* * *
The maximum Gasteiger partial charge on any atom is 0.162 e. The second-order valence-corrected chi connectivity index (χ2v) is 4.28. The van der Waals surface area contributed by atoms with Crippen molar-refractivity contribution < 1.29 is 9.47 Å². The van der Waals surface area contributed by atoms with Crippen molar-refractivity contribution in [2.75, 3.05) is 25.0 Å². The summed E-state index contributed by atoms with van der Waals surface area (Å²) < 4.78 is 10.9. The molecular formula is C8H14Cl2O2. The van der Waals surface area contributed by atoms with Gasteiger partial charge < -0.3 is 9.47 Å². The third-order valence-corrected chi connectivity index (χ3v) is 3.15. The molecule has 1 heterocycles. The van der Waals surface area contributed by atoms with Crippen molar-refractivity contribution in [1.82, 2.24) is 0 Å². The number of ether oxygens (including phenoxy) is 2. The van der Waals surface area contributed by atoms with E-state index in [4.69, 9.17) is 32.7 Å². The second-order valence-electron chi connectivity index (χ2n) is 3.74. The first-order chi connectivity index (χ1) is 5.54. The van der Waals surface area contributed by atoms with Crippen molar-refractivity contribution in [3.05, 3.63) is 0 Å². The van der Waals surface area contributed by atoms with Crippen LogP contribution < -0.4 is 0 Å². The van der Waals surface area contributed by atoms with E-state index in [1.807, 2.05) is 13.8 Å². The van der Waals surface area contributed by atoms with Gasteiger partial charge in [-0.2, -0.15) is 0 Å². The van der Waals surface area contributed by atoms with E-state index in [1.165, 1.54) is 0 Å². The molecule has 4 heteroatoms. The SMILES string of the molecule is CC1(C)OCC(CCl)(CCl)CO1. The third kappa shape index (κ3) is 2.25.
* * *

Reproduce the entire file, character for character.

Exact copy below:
The maximum Gasteiger partial charge on any atom is 0.162 e. The second-order valence-corrected chi connectivity index (χ2v) is 4.28. The van der Waals surface area contributed by atoms with Crippen molar-refractivity contribution < 1.29 is 9.47 Å². The van der Waals surface area contributed by atoms with Crippen molar-refractivity contribution in [2.75, 3.05) is 25.0 Å². The summed E-state index contributed by atoms with van der Waals surface area (Å²) < 4.78 is 10.9. The molecular formula is C8H14Cl2O2. The van der Waals surface area contributed by atoms with Gasteiger partial charge < -0.3 is 9.47 Å². The third-order valence-corrected chi connectivity index (χ3v) is 3.15. The molecule has 1 heterocycles. The van der Waals surface area contributed by atoms with Crippen molar-refractivity contribution in [1.82, 2.24) is 0 Å². The number of ether oxygens (including phenoxy) is 2. The van der Waals surface area contributed by atoms with E-state index in [4.69, 9.17) is 32.7 Å². The second-order valence-electron chi connectivity index (χ2n) is 3.74. The first-order chi connectivity index (χ1) is 5.54. The van der Waals surface area contributed by atoms with Crippen molar-refractivity contribution in [3.05, 3.63) is 0 Å². The van der Waals surface area contributed by atoms with Crippen LogP contribution < -0.4 is 0 Å². The van der Waals surface area contributed by atoms with E-state index in [1.807, 2.05) is 13.8 Å². The van der Waals surface area contributed by atoms with Gasteiger partial charge in [-0.2, -0.15) is 0 Å². The van der Waals surface area contributed by atoms with E-state index in [1.165, 1.54) is 0 Å². The molecule has 4 heteroatoms. The SMILES string of the molecule is CC1(C)OCC(CCl)(CCl)CO1. The third kappa shape index (κ3) is 2.25.